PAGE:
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Bladder Exstrophy

Happy child raising her arms

What Is Bladder Exstrophy?

Bladder exstrophy is a birth defect seen in one out of every 50,000 live births. It exists as part of the exstrophy-epispadias complex and varies in severity from mild to more severe and complicated. Children born with bladder exstrophy have a midline abnormality that can affect:

  • Abdominal wall muscles
  • Bladder
  • Genitalia
  • Intestines
  • Pelvic bones
  • Urethra

The child is generally born with the bladder open and freely draining urine onto the abdominal wall. The pelvic bones and musculature are not fused in the midline and generally widened. Issues with genitalia and hernias are also noted within the spectrum of the disease.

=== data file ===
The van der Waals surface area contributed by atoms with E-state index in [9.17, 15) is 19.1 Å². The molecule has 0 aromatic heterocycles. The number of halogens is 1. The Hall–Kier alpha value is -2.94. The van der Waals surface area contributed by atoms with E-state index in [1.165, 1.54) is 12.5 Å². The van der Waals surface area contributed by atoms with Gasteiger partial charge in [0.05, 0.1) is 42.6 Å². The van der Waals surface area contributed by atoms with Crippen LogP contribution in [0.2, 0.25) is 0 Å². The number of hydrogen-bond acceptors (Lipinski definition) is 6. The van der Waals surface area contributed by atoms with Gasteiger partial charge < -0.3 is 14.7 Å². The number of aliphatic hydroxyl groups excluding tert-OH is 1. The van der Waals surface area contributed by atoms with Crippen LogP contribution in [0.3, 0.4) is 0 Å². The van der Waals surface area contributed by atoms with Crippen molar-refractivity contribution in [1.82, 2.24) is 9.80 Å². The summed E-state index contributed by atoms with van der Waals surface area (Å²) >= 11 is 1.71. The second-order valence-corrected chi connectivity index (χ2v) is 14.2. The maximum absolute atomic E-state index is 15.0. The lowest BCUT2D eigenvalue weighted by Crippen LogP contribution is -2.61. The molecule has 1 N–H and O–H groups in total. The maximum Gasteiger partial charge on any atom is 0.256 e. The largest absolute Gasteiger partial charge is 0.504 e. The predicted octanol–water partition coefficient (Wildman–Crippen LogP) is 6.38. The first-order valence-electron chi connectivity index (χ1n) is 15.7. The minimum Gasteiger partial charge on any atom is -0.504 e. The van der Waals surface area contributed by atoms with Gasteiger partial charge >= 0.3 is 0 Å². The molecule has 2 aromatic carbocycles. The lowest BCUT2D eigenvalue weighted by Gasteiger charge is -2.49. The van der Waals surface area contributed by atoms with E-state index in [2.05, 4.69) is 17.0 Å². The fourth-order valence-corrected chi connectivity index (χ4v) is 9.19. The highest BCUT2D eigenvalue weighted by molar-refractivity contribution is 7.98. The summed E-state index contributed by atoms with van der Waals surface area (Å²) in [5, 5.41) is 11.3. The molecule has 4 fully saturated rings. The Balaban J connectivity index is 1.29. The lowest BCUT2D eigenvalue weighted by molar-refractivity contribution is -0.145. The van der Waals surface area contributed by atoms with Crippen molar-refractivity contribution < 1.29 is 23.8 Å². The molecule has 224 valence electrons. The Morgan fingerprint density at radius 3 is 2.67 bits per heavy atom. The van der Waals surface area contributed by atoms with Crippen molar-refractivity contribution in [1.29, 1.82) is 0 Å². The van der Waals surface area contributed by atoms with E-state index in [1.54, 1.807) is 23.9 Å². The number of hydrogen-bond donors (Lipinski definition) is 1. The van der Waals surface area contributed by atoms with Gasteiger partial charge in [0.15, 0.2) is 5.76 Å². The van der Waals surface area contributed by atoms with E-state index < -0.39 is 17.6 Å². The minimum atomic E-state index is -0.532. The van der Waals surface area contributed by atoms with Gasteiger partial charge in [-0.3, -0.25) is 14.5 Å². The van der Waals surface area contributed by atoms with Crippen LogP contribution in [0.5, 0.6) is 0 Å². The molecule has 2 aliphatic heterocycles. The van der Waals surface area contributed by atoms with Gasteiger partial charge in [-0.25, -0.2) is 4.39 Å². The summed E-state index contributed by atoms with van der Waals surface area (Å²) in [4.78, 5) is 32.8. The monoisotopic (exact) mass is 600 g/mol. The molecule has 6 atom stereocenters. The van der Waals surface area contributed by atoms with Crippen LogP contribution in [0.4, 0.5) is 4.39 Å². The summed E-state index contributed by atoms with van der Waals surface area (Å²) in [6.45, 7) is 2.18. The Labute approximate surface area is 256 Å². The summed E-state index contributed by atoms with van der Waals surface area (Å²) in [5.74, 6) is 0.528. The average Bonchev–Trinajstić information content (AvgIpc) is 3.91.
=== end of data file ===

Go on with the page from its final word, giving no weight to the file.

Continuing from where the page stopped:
How Is Bladder Exstrophy Treated?

The care of a patient who has the exstrophy-epispadias complex typically requires staged surgical procedures and a lifetime of care and monitoring by a urologist. Care is generally broken down into several categories based on the stage of development of the child and degree of surgical reconstruction required.

The Bladder Exstrophy team is headed by Andrew A. Stec, M.D., who has extensive experience and training with bladder exstrophy, from closure procedures in newborns to all future reconstructive procedures. 

The MUSC Children’s Health Orthopaedics team and the Pediatric Voiding Improvement program assist with orthopaedic and bladder and pelvic floor muscular rehabilitation needs of these patients.

The pediatric anesthesia team at MUSC Children’s Health runs an excellent pain service program to help children who have prolonged hospital stays. Other dedicated pediatric radiologists, nurses, and staff members also help make this program possible.


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